How It Works: Episode 1
Find out how grand pianos are built by hand from the pedals up, why the humble tap never lets you down and how the soy sauce and wine glasses are made.
It's not just the grape or vineyard which affects the flavor of a great wine. The glass makes a difference too. An average factory makes a quarter of a million of them every day but before mass production you have to start with a prototype.
You may not pay much attention to the shape but each glass is scientifically designed to enhance the flavor of the wine it's intended for. For example there's a bitter agent in red wine called tannin. This only mellows when it comes into contact with air. So to lose some of the harshness the glass has to have a wide bowl which can let the wine breathe. You should only pour a third of the glass and then you'll be able to swirl it around to speed things up.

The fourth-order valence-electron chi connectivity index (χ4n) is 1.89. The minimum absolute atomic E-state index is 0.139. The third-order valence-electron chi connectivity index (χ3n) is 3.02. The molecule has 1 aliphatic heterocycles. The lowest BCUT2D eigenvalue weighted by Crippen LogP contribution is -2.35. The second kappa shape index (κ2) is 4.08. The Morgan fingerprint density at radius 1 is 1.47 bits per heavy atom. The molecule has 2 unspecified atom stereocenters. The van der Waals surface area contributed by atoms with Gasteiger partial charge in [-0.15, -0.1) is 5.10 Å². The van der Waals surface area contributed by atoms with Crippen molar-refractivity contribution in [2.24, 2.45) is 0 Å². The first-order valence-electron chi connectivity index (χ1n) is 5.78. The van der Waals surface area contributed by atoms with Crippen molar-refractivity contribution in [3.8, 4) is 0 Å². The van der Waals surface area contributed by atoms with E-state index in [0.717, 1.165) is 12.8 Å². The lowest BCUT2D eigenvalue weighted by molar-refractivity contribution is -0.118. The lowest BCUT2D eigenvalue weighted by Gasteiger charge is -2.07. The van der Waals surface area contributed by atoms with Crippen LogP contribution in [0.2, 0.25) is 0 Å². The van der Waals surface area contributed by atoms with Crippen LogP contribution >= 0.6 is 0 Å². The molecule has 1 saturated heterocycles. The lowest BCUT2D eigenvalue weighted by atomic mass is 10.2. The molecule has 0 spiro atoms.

It's the other way around for whites. They have subtle aromas which are important to the flavor. These aromas drift away when they make contact with the air. So you need a small narrow glass to keep the aromas where they belong. A 3D image is modeled on the computer and then a prototype is made by hand.
The blower's got to keep the pipe moving or the white hot semi fluid substance would drop to the floor. A mold has been made to the glass designer's exact specifications. The glass is blown in and sets in about 15 seconds. They warm up the bottom of the bowl and then add another blob of glass. That's cut, stretched and then turns to make the stem. They add a final blob and then press it into a mold to make the base. The prototype is a success and the design is ready to go into mass production.